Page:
Thursday, August 10, 2017

With the Rise of Soda Taxes, Will “Soda” Conquer the Country?

The generic term for a soft drink is strongly regional, as the map above from Pop vs. Soda illustrates. There are actually three common terms: soda in the Northeast, Mid-Atlantic, parts of Florida, and California, Arizona, Hawaii and St. Louis; pop in the rest of the northern US; and coke in the South.

The rise of taxes on sugary drinks, labeled the “soda tax” because of its origination in the soda zone and the presence of national media there, is sowing some disruption in this configuration.

For example, Cook County, Illinois recently implemented a soda tax. Chicago is in the pop zone, but we see that the Chicago media is torn about what to call the tax, with variations including “soda tax”, “soda pop tax”, and “pop tax”.

These are actually the search results for “pop tax” and “Chicago.” I didn’t even include the word soda in the search. Right now my impression from reading the news there is that the media is predominantly calling it a soda tax. I don’t notice that news outlets have created a style guide type standard for this as publications like Crain’s and the Chicago Tribune have used different terms in different headlines.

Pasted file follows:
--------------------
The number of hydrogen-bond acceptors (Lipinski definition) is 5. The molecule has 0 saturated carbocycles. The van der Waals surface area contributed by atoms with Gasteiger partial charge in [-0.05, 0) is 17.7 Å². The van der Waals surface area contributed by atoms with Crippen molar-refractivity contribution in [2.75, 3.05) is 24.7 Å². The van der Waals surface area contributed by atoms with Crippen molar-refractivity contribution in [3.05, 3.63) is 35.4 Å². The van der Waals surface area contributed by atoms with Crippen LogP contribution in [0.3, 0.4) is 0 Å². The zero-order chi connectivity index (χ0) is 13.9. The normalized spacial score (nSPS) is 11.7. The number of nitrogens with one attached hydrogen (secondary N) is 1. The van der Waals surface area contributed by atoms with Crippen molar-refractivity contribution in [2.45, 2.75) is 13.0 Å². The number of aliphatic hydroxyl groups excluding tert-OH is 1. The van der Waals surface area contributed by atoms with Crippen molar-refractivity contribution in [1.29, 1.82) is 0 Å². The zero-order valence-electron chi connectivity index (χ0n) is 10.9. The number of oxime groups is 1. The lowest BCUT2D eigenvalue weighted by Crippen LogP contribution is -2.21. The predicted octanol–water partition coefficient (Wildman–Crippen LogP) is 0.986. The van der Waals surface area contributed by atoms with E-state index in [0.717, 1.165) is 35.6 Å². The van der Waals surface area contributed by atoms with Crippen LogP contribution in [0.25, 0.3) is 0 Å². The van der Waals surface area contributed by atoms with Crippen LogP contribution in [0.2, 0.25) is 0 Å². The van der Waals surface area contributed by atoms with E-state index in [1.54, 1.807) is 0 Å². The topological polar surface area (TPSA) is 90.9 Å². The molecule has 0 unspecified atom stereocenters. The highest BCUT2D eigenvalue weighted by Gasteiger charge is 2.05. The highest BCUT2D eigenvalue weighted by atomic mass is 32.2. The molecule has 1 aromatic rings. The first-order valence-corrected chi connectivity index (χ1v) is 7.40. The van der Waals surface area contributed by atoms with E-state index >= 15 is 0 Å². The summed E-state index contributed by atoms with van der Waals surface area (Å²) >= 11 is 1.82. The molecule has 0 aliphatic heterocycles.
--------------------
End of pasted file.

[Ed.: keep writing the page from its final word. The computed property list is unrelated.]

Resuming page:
The rise of soda taxes and other trends make me wonder if the term “soda” will ultimately become nationally dominant, at least among upper middle class society, which is seceding from regional cultures.

The soda tax is only one such trend. Sales of sugary drinks have been in decline for some time anyway, down for over a decade straight to a 40 year low.  Not just sweetened soft drinks, but diet soda has also seen a decline in sales.

Conversely, there has been a big increase in the consumption of sparkling water aka seltzer water, which is often called – wait for it – soda. I have never heard anyone refer to club soda or any type of carbonated water product as pop or coke. This is already known as just soda.

The rise of sparkling water – witness the boom in products like Sodastream – also suggest that the term soda might soon be on the rise nationally, even if, ironically, one of the leading brands of soda water is Wisconsin based La Croix.

Language is dynamic and there’s already at least one precedent for a takeover by soda. A reader points out that until recently, people in Boston used the term “tonic”, which has now been almost entirely replaced by soda, except among the elderly.

Am I saying that soda is destined to conquer America? No, but it’s something that’s worth keeping an eye on.

from Aaron M. Renn

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